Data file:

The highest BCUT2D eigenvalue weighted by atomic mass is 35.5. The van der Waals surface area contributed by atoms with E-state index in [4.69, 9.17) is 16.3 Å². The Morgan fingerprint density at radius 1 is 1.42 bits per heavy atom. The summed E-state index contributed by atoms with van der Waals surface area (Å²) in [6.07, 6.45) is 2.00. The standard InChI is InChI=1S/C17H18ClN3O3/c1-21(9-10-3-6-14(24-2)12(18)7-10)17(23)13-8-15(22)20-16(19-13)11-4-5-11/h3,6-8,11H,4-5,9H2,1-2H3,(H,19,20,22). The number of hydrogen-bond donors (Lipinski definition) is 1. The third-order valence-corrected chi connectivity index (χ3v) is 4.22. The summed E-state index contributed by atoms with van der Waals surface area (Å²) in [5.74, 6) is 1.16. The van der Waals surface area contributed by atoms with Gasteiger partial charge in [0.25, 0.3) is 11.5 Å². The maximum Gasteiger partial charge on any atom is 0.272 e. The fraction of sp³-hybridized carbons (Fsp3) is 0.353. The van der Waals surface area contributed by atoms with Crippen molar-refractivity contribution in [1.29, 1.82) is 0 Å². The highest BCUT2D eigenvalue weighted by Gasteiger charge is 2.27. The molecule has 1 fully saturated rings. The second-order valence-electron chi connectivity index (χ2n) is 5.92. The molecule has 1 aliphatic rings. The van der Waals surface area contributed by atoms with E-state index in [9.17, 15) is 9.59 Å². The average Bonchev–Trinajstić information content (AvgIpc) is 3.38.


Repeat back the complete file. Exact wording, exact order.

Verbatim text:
The highest BCUT2D eigenvalue weighted by atomic mass is 35.5. The van der Waals surface area contributed by atoms with E-state index in [4.69, 9.17) is 16.3 Å². The Morgan fingerprint density at radius 1 is 1.42 bits per heavy atom. The summed E-state index contributed by atoms with van der Waals surface area (Å²) in [6.07, 6.45) is 2.00. The standard InChI is InChI=1S/C17H18ClN3O3/c1-21(9-10-3-6-14(24-2)12(18)7-10)17(23)13-8-15(22)20-16(19-13)11-4-5-11/h3,6-8,11H,4-5,9H2,1-2H3,(H,19,20,22). The number of hydrogen-bond donors (Lipinski definition) is 1. The third-order valence-corrected chi connectivity index (χ3v) is 4.22. The summed E-state index contributed by atoms with van der Waals surface area (Å²) in [5.74, 6) is 1.16. The van der Waals surface area contributed by atoms with Gasteiger partial charge in [0.25, 0.3) is 11.5 Å². The maximum Gasteiger partial charge on any atom is 0.272 e. The fraction of sp³-hybridized carbons (Fsp3) is 0.353. The van der Waals surface area contributed by atoms with Crippen molar-refractivity contribution in [1.29, 1.82) is 0 Å². The highest BCUT2D eigenvalue weighted by Gasteiger charge is 2.27. The molecule has 1 fully saturated rings. The second-order valence-electron chi connectivity index (χ2n) is 5.92. The molecule has 1 aliphatic rings. The van der Waals surface area contributed by atoms with E-state index in [9.17, 15) is 9.59 Å². The average Bonchev–Trinajstić information content (AvgIpc) is 3.38.